(Do It On My) Twin Bed is probably one of Duana’s favourite Saturday Night Live sketches in recent years. That sketch – and other girl group sketches like it – was co-written by Aidy Bryant aka Li’l Baby Aidy, who’s just been profiled in The Cut and if you haven’t read it, you should. Because she’s hilarious and cute and smart but also because it’s not JUST focused on her comedy. In fact, the whole point of the piece is her style. And this shouldn’t be important – and one day, hopefully, it won’t be – but right now it is, because most of the time, when celebrities are featured for their style, they represent a certain Hollywood-favoured body type. Which of course is bullsh-t because style isn’t limited to body types. Which is Aidy’s point. 

She tells The Cut that she used to go on photo shoots with Kate McKinnon and or Cecily Strong and there would be racks and racks of beautiful clothing available to them but only one or two pieces pulled for her and the outfits were ugly. This doesn’t just happen with fashion, by the way. It also comes up with makeup. There have been times when I’ve showed up to a shoot and the makeup artist had no experience doing Asian eyes. I’ve also been to shoots where the makeup artist was not prepared to work on a black woman’s face. And, sure, I know that feeling not included in a photo shoot (oh poor you!) isn’t the worst experience ever. But it speaks to inclusion. When you leave the photo shoot and you walk down the street and none of the billboards allow you into their spaces and then you turn on the TV and it’s more of the same, these accumulated examples become a thousand little cuts that eat away at how you feel about yourself.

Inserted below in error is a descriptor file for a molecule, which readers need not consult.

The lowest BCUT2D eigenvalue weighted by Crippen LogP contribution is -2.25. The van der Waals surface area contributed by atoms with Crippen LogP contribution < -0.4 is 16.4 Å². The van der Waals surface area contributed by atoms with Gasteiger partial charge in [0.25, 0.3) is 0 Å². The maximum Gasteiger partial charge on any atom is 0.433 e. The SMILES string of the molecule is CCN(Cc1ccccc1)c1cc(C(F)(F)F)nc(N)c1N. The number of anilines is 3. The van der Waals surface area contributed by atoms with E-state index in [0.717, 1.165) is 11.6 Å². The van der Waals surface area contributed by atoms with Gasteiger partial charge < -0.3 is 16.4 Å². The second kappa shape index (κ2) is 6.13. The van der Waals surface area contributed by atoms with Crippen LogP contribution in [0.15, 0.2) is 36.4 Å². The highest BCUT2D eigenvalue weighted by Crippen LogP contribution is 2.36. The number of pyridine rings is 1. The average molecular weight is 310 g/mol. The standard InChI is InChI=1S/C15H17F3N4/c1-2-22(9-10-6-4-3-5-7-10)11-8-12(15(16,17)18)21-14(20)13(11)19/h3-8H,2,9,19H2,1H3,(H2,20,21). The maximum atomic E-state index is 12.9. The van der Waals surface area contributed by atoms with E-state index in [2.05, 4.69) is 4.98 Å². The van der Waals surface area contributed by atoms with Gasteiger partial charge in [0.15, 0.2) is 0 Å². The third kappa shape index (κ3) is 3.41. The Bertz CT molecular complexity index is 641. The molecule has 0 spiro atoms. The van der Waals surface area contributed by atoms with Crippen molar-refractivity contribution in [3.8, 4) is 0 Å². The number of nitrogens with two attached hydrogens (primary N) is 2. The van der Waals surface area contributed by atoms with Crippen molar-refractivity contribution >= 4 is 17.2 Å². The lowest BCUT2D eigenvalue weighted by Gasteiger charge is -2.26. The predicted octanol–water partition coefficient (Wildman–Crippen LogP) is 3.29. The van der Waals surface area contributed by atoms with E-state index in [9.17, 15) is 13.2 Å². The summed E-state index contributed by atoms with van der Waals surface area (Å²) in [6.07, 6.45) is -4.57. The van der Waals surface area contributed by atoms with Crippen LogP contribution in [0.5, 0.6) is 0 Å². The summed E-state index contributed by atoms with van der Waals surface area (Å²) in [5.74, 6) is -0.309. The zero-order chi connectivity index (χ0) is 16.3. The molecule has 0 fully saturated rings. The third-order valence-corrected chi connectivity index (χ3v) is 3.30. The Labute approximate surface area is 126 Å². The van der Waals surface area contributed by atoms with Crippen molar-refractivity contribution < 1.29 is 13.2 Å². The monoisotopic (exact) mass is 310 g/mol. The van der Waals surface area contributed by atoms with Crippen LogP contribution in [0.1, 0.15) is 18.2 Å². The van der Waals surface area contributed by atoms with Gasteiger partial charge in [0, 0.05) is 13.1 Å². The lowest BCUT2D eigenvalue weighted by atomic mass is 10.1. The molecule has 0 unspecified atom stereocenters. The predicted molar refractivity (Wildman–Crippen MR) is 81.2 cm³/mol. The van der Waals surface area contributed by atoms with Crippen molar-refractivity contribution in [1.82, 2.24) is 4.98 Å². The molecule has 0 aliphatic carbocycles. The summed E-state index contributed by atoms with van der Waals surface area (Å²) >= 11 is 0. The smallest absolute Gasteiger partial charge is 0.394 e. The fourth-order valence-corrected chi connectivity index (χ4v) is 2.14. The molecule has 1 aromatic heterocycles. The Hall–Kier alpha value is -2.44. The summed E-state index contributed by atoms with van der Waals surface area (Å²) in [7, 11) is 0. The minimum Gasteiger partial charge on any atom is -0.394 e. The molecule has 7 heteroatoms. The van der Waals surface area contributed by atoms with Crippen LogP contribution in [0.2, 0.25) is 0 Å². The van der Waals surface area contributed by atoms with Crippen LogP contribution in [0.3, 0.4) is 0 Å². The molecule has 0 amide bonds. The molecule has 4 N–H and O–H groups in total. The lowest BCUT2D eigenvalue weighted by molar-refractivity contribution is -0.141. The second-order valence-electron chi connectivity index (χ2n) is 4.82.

Aidy tells The Cut that she’s slowly putting together some ideas for a collection of her own. 

“I’m just trying to get the things that I have access to out there for the masses — like when I wanted something cool to wear to a meeting or an audition or whatever and not just be wearing a black sack,” she says. “Although I love a black sack. Black sack is my mainstay. But if you don’t have a choice, you’re trapped, you know?” she says. “I feel like there’s almost two zones of plus-sized clothing. It’s either full sweatpants and huge T-shirts and elastic waist jeans, or it’s hypertrendy with a shoulder, a bow, a button, a print, a zipper.” She gestures frenetically to different parts of her body like she’s doing the Macarena. “It’s almost like, These girls have never had style, we’re going to throw it ALL at them. And I so often am longing for something that’s a little easier, cooler,” she says. “Stuff you can wear every damn day to run errands and go to meetings, that isn’t a full party dress but isn’t, like, sweats. Flattering but still comfortable.”

That paragraph, to me, is the heart of this profile. It’s does a lot with a little. It takes down the assumption that “these girls never had style” while illustrating exactly Aidy’s point of view on style. Her own style. She has style. 

She also has a really great anecdote about Ryan Gosling. He hosted the first episode of SNL this season: 

Her preferred mode is “silly character-y stuff.” Like her favorite sketch this season, a two-hander opposite Ryan Gosling, where she played a chicken — in a fully feathered chicken suit — and he played a fugitive who had fallen in love with her. “Ryan was taking it so seriously in rehearsal,” she recalls. “He’s like a serious-ass actor asking us, But why? Why do I love her? Like, these beautiful questions that we were talking about so seriously. At the end of the week, Lorne [Michaels] was like: LOOK, IT’S JUST A LOVE STORY, AND YOU HAVE TO PLAY IT AS A LOVE STORY.”


OF COURSE Ryan Gosling needed to find his “motivation” in a ridiculous chicken suit sketch on Saturday Night Live. 

Click here to read the full Aidy Bryant profile in The Cut.